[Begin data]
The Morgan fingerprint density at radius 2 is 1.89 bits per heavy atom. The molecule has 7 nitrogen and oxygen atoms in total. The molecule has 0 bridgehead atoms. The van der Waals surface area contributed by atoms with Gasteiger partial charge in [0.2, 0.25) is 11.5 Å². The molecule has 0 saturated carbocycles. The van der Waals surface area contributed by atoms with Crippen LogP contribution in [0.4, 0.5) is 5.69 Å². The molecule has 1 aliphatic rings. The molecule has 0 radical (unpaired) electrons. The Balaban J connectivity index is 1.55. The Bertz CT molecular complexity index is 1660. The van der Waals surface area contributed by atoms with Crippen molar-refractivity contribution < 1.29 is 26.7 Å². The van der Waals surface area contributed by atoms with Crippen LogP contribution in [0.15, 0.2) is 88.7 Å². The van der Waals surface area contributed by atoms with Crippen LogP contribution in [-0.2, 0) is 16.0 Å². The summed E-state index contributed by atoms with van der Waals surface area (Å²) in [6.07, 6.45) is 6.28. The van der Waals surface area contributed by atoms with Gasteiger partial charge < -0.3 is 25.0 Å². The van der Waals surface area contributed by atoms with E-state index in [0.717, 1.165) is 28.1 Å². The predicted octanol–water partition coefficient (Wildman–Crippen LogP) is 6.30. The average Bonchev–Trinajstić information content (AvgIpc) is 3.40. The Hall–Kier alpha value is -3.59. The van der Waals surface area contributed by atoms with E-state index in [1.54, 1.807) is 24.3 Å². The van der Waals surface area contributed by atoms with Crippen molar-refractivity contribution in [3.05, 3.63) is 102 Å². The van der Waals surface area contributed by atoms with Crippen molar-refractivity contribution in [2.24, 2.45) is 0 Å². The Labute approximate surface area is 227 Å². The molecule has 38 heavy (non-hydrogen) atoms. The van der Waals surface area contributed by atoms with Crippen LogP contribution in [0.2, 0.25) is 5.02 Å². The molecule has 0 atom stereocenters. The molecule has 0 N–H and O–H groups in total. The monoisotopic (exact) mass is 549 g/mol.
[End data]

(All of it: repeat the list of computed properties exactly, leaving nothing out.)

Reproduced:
The Morgan fingerprint density at radius 2 is 1.89 bits per heavy atom. The molecule has 7 nitrogen and oxygen atoms in total. The molecule has 0 bridgehead atoms. The van der Waals surface area contributed by atoms with Gasteiger partial charge in [0.2, 0.25) is 11.5 Å². The molecule has 0 saturated carbocycles. The van der Waals surface area contributed by atoms with Crippen LogP contribution in [0.4, 0.5) is 5.69 Å². The molecule has 1 aliphatic rings. The molecule has 0 radical (unpaired) electrons. The Balaban J connectivity index is 1.55. The Bertz CT molecular complexity index is 1660. The van der Waals surface area contributed by atoms with Crippen molar-refractivity contribution < 1.29 is 26.7 Å². The van der Waals surface area contributed by atoms with Crippen LogP contribution in [0.15, 0.2) is 88.7 Å². The van der Waals surface area contributed by atoms with Crippen LogP contribution in [-0.2, 0) is 16.0 Å². The summed E-state index contributed by atoms with van der Waals surface area (Å²) in [6.07, 6.45) is 6.28. The van der Waals surface area contributed by atoms with Gasteiger partial charge < -0.3 is 25.0 Å². The van der Waals surface area contributed by atoms with E-state index in [0.717, 1.165) is 28.1 Å². The predicted octanol–water partition coefficient (Wildman–Crippen LogP) is 6.30. The average Bonchev–Trinajstić information content (AvgIpc) is 3.40. The Hall–Kier alpha value is -3.59. The van der Waals surface area contributed by atoms with E-state index in [1.54, 1.807) is 24.3 Å². The van der Waals surface area contributed by atoms with Crippen molar-refractivity contribution in [3.05, 3.63) is 102 Å². The van der Waals surface area contributed by atoms with Crippen molar-refractivity contribution in [2.24, 2.45) is 0 Å². The Labute approximate surface area is 227 Å². The molecule has 38 heavy (non-hydrogen) atoms. The van der Waals surface area contributed by atoms with Crippen LogP contribution in [0.2, 0.25) is 5.02 Å². The molecule has 0 atom stereocenters. The molecule has 0 N–H and O–H groups in total. The monoisotopic (exact) mass is 549 g/mol.